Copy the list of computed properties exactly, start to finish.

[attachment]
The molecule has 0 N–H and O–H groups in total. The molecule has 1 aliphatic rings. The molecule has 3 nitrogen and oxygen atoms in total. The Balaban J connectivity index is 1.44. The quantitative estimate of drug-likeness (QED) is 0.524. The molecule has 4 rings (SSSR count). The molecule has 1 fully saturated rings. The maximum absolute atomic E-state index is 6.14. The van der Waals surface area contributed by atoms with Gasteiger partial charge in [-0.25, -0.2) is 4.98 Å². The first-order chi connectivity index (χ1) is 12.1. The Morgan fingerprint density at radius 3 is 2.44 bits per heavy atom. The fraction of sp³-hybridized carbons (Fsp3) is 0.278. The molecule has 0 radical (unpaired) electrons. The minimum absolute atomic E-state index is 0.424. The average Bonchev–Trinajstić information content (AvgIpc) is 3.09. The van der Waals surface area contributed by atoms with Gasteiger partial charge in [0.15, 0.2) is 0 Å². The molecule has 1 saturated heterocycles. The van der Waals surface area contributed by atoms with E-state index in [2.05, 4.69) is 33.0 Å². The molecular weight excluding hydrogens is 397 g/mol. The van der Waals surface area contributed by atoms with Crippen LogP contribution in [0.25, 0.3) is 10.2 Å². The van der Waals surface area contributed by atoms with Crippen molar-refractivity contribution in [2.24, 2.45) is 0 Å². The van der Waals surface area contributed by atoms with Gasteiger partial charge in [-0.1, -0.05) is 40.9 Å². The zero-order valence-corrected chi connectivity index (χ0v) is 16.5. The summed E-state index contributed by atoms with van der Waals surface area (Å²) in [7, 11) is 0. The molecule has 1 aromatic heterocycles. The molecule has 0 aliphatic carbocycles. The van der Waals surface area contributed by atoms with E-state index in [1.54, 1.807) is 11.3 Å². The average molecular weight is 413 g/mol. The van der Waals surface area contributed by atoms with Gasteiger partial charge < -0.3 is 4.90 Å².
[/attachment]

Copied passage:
The molecule has 0 N–H and O–H groups in total. The molecule has 1 aliphatic rings. The molecule has 3 nitrogen and oxygen atoms in total. The Balaban J connectivity index is 1.44. The quantitative estimate of drug-likeness (QED) is 0.524. The molecule has 4 rings (SSSR count). The molecule has 1 fully saturated rings. The maximum absolute atomic E-state index is 6.14. The van der Waals surface area contributed by atoms with Gasteiger partial charge in [-0.25, -0.2) is 4.98 Å². The first-order chi connectivity index (χ1) is 12.1. The Morgan fingerprint density at radius 3 is 2.44 bits per heavy atom. The fraction of sp³-hybridized carbons (Fsp3) is 0.278. The molecule has 0 radical (unpaired) electrons. The minimum absolute atomic E-state index is 0.424. The average Bonchev–Trinajstić information content (AvgIpc) is 3.09. The van der Waals surface area contributed by atoms with Gasteiger partial charge in [0.15, 0.2) is 0 Å². The molecule has 1 saturated heterocycles. The van der Waals surface area contributed by atoms with E-state index in [2.05, 4.69) is 33.0 Å². The molecular weight excluding hydrogens is 397 g/mol. The van der Waals surface area contributed by atoms with Crippen LogP contribution in [0.25, 0.3) is 10.2 Å². The van der Waals surface area contributed by atoms with Crippen molar-refractivity contribution in [2.24, 2.45) is 0 Å². The van der Waals surface area contributed by atoms with Gasteiger partial charge in [-0.1, -0.05) is 40.9 Å². The zero-order valence-corrected chi connectivity index (χ0v) is 16.5. The summed E-state index contributed by atoms with van der Waals surface area (Å²) in [7, 11) is 0. The molecule has 1 aromatic heterocycles. The molecule has 0 aliphatic carbocycles. The van der Waals surface area contributed by atoms with E-state index in [1.54, 1.807) is 11.3 Å². The average molecular weight is 413 g/mol. The van der Waals surface area contributed by atoms with Gasteiger partial charge < -0.3 is 4.90 Å².